I was also surprised how well I could do stairs and get out of bed the first day I got home.  I expected to need help for both of those activities when I first arrived home.

One huge thing I didn’t even think about…abdominal swelling.  Yep, my belly got a lot bigger and I haven’t worn a real pair of pants with a zipper and button since the surgery.  Extra size leggings and sweats have been wonderful!  I can actually tell you my abdomen was 1.5 inches bigger for 2 weeks.  Now it is down to only 0.5 inches larger. And if you are wondering, I work with a trainer, and we use measurements to gauge progress so I know where I was prior to surgery.  Everything in my lower abdomen is still pretty sore to touch so I’ll probably stick with my leggings for a while now.

Another thing I didn’t think about is FOOD!  I know that’s a shocker for those of you who know me, but I didn’t realize how this surgery would affect my food intake.  First of all, silly me was expecting to eat as soon as I got out of surgery. Um, no.  Actually, I couldn’t eat the entire day!  Definitely didn’t see that coming!   Oh wait, not only no food, but I still couldn’t have anything to drink either…until 12 hours after surgery.  And then it was only liquids.  My husband and I laughed because they gave me apple juice (which I strongly dislike) and I kept saying, “This apple juice is so good.  I don’t even like apple juice, but this is just so good.”

So continuing on this food topic, I was barely able to consume any volume of food for about 2 weeks after surgery.  I would take 3 bites of something and feel full.  Perhaps my insides were so swollen that there wasn’t much room in my stomach.  I found I easily refused some of my favorite foods and just wasn’t all that interested in eating.  I ate because I knew I needed food for healing.  Now that we are 16 days out, I am eating normal quantities, but certainly much less than before surgery.  My workouts have stopped so the nutrition demand for my body is much less.  It will be interesting to see how resuming workouts in 2 more weeks will affect my appetite.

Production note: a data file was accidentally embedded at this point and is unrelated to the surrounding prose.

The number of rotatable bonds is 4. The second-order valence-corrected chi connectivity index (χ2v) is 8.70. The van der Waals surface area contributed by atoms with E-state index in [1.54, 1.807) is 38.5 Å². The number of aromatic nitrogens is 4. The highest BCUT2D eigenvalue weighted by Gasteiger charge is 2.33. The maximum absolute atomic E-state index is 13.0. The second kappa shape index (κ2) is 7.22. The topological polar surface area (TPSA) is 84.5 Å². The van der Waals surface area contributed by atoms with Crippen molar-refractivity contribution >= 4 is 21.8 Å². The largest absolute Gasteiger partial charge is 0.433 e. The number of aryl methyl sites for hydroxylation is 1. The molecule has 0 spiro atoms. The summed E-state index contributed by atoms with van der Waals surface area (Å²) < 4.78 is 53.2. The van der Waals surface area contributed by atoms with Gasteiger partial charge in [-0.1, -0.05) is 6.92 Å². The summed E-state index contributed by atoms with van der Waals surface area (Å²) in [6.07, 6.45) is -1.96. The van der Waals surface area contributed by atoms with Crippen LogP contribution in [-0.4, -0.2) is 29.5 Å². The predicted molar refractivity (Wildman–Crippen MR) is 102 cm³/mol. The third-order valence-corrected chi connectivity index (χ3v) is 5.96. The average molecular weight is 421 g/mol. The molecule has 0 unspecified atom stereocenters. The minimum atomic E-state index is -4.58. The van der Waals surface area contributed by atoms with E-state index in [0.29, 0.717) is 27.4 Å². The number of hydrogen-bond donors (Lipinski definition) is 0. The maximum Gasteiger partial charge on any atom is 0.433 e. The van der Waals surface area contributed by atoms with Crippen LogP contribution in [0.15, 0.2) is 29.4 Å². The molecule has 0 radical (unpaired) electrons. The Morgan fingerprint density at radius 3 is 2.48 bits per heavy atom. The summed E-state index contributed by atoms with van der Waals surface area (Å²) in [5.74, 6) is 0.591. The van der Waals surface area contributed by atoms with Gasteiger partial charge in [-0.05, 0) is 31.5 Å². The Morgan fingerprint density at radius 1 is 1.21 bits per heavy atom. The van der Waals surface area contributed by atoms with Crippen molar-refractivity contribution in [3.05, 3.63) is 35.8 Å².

10 Day Follow Up

My “10 day follow up” was actually 13 days later due to the holiday weekend.  I was feeling great and it was my first day driving.  I hadn’t taken any pain meds since 4 days after surgery and I felt great, so I drove to the hospital for that appointment.  I had a list of questions (like the embarrassing gas part) and they checked me over.  They again thanked me for what I did, reviewed my labs, and sent me home with all my medical records and a 6 month recall appointment.  That’s it!  As far as they were concerned I was done and only needed follow up check-ups at 6 months, 1 year and 2 years.  Done!

As I reviewed my labwork at home (cuz I’m that kind of a geek), I looked at my creatinine levels prior to and following surgery, and I had a brief moment of sadness. My creatinine levels were slightly elevated after surgery and are likely to remain there for the rest of my life.  (Normal #s are 0 to 1.1 – My post surgical level was 1.15 which is barely high)  My GFR had decreased as well (now abnormal).  Both of those were expected and fully disclosed in our very first meeting with the doctor, but somehow seeing it in black and white affected me a little more.  In the grand scheme of things, it is insignificant, but I had this “oh no I’m not normal” feeling.  It passed and I’m over it but it was a little strange.

So here I’m including 2 photos of my wounds.  There are 4 incisions.  The large one, aka “the extraction point”, is just inside my left hip.  The photo on the left is 2 days after surgery and the photo on the right is 16 days later.